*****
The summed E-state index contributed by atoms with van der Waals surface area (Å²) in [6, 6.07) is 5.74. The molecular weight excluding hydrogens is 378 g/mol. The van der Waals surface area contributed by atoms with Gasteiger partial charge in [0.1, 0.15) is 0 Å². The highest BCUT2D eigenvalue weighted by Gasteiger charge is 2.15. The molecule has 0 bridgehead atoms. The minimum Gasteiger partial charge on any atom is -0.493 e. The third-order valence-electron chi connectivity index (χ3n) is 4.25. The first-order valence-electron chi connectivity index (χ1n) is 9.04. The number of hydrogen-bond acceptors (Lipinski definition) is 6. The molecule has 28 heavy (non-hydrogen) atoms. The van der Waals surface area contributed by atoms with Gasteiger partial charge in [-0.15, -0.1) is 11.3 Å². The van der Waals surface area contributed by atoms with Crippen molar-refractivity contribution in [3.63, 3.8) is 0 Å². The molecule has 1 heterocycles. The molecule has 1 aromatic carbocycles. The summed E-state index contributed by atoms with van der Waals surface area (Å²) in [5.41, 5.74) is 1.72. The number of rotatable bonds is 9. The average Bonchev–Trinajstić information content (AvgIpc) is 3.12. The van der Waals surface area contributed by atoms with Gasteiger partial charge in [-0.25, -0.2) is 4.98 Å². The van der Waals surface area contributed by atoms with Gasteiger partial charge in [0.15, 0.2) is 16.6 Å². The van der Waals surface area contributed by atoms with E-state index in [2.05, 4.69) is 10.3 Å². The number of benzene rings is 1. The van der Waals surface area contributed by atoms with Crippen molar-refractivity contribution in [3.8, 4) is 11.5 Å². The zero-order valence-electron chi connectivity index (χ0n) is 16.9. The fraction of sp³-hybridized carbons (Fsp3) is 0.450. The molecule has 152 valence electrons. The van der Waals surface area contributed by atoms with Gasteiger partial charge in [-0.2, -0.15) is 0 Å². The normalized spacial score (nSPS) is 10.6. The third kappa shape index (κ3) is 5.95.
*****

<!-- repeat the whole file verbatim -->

The summed E-state index contributed by atoms with van der Waals surface area (Å²) in [6, 6.07) is 5.74. The molecular weight excluding hydrogens is 378 g/mol. The van der Waals surface area contributed by atoms with Gasteiger partial charge in [0.1, 0.15) is 0 Å². The highest BCUT2D eigenvalue weighted by Gasteiger charge is 2.15. The molecule has 0 bridgehead atoms. The minimum Gasteiger partial charge on any atom is -0.493 e. The third-order valence-electron chi connectivity index (χ3n) is 4.25. The first-order valence-electron chi connectivity index (χ1n) is 9.04. The number of hydrogen-bond acceptors (Lipinski definition) is 6. The molecule has 28 heavy (non-hydrogen) atoms. The van der Waals surface area contributed by atoms with Gasteiger partial charge in [-0.15, -0.1) is 11.3 Å². The van der Waals surface area contributed by atoms with Crippen molar-refractivity contribution in [3.63, 3.8) is 0 Å². The molecule has 1 heterocycles. The molecule has 1 aromatic carbocycles. The summed E-state index contributed by atoms with van der Waals surface area (Å²) in [5.41, 5.74) is 1.72. The number of rotatable bonds is 9. The average Bonchev–Trinajstić information content (AvgIpc) is 3.12. The van der Waals surface area contributed by atoms with Gasteiger partial charge in [-0.25, -0.2) is 4.98 Å². The van der Waals surface area contributed by atoms with Gasteiger partial charge in [0.15, 0.2) is 16.6 Å². The van der Waals surface area contributed by atoms with E-state index in [2.05, 4.69) is 10.3 Å². The number of benzene rings is 1. The van der Waals surface area contributed by atoms with Crippen molar-refractivity contribution in [3.8, 4) is 11.5 Å². The zero-order valence-electron chi connectivity index (χ0n) is 16.9. The fraction of sp³-hybridized carbons (Fsp3) is 0.450. The molecule has 152 valence electrons. The van der Waals surface area contributed by atoms with Gasteiger partial charge in [-0.2, -0.15) is 0 Å². The normalized spacial score (nSPS) is 10.6. The third kappa shape index (κ3) is 5.95.